As we approach the midway point for Season 5, The Walking Dead has delivered several episodes that focused on one particular plot point: Beth in the hospital, Abraham’s team traveling to Washington, or Carol and Daryl in pursuit of Beth. It was inevitable that we’d return to multiple storylines in a single episode, and that’s not a bad thing at all, but the pacing differences are noticeable.
Not to say that “Crossed” was bad. Not at all. It had the challenge of balancing multiple storylines while also advancing the storyline before the mid-season finale. While this episode was good, some storylines worked better than others.
The episode begins back with Rick and company at Gabriel’s church. They’re cutting down pews to board up the windows and doors. Sasha in particular is going to town on some pews, not like they did anything to her. The group splits in two: Rick, Daryl, Tyreese, Sasha and Noah will head for the hospital, while Carl, Michonne, Gabriel and Judith remain at the church.
Then Judith immediately starts crying. Babies, am I right? Carl and Michonne get to work boarding up the front door while Gabriel tries his damndest to scrub the blood off the floorboards.
En route to the hospital, courtesy of the truck Daryl swiped, Sasha remains silent. Tyreese tries to get her to open up about Bob’s death, but Sasha wants none of that.
We then briefly return to the hospital as Beth watches Carol rest.
Abraham and company have now exhausted all of the water from the fire truck. Tara did find something to do with her spare time: come up with a group name- GREATM. Great, I guess. Rosita tries to snap Abraham out of his funk, but the sergeant is still shell-shocked over Eugene’s big reveal. Eugene himself is still on the ground behind the truck. Try as she might, Rosita cannot get Abraham to react. It’s only when she yells at him to look at her that Abraham rushes to his feet and stares down Rosita as if he’d like to strangle her.
Maggie makes the situation better by pointing her gun at Abraham, promising to put him down if he doesn’t get back down. So should he be up or down? I’m getting mixed signals here.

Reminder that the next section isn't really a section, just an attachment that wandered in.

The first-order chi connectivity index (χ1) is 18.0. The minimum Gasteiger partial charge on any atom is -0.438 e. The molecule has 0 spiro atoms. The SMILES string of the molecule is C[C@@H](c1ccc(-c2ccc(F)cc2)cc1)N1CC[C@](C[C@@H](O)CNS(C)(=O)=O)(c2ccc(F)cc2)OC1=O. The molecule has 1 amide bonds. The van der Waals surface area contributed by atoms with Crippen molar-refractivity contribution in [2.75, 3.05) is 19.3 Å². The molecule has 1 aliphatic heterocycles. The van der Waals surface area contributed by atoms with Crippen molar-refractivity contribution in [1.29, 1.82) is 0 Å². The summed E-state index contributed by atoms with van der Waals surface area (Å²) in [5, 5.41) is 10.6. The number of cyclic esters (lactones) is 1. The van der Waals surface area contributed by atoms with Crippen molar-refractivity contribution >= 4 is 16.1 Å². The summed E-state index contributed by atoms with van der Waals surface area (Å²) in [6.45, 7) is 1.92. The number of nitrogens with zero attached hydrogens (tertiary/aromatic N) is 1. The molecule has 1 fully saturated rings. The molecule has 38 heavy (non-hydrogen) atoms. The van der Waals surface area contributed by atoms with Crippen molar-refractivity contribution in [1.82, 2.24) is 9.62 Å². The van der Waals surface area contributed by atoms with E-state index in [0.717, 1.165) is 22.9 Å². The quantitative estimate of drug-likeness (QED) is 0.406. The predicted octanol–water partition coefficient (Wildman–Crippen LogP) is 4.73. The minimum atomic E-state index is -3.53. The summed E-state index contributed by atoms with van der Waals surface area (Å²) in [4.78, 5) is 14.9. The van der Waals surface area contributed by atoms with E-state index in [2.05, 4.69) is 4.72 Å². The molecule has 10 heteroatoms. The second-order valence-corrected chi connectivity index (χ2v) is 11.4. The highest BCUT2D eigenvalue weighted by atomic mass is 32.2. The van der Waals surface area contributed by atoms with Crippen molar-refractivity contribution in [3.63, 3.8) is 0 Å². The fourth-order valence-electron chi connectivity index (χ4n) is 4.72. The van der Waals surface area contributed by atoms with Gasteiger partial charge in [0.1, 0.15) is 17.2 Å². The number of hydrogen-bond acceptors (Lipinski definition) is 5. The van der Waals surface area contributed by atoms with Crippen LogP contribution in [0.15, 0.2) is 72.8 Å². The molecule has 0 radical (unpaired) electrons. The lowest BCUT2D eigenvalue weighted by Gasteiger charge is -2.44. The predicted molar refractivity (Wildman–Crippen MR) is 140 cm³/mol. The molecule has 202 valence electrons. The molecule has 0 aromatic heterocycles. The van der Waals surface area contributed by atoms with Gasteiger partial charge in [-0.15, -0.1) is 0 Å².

After Noah gives what intel he has, Rick details a plan to attack the hospital with as little noise as possible since Dawn is not expecting them. Tyreese suggests that they just find some officers and take them hostage. That way, Dawn will be forced to trade them for Beth and Carol. Rick is skeptical. Tyreese’s plan might work, but Rick is convinced that his plan will work. But then Daryl also backs Tyreese’s idea.
Gabriel’s still not getting the blood out. Carl has plans for him, anyway. He lays a batch of weapons before Gabriel and tells him to pick one so he can learn how to defend himself. Gabriel finds it funny that a group of murderers would even offer to teach him how to fend off other murderers. Carl justifies what the group has done by saying that they had to protect themselves. You cannot just stay in one place forever. Not in this world. Soon enough, someone finds your hiding spot and you’ll have to fight your way out. So Gabriel picks the machete, which he doesn’t know how to properly hold.
Back at Grady, Dawn still wants Noah found and brought to her. One of the officers tells her that they planned on him screwing up, but that has not been the case yet. More than that, there’s the matter of the woman in exam room two: she was half dead when brought in. There’s no need to waste resources on her, so why not just pull the plug?
Beth, who picked a convenient spot to mop the floor, lashes out at the officer for the resources wasted on his DVD player. This new patient, Beth says, has only been in the hospital for one day! Why get rid of her now? Regardless, Dawn wants the machines turned off. This new woman is not worth the effort. Beth is upset, but Dawn’s hands are tied. She thought Beth was weak- maybe she thought different after hitting her in the head enough times- but now feels that she is in a position to save this woman’s life. With that, Dawn gives Beth a key to the drug locker. At the same time, someone transmits to Dawn via radio that they heard shots.
With no water left, the fire truck brigade is in need of more. Glenn, Rosita and Tara go on their own adventure while Maggie remains with Abraham and Eugene.
And we immediately go south when Tara makes a joke that doesn’t go well with Glenn and Rosita. But hey, Tara doesn’t even want to go to D.C. anymore, anyway. She turns her ire on Eugene. He wasn’t strong or fast. He was pretty useless. Tara really fails to see the irony, doesn’t she?
Maggie gets in her daily workout by pulling the ladder from atop the fire truck and setting it up while also shading Eugene. She goes over to Abraham and tells him to get over himself. He’s not the only one who lost something. Plus, it’s not going to get any better than this. Great job keeping hope alive, Maggie.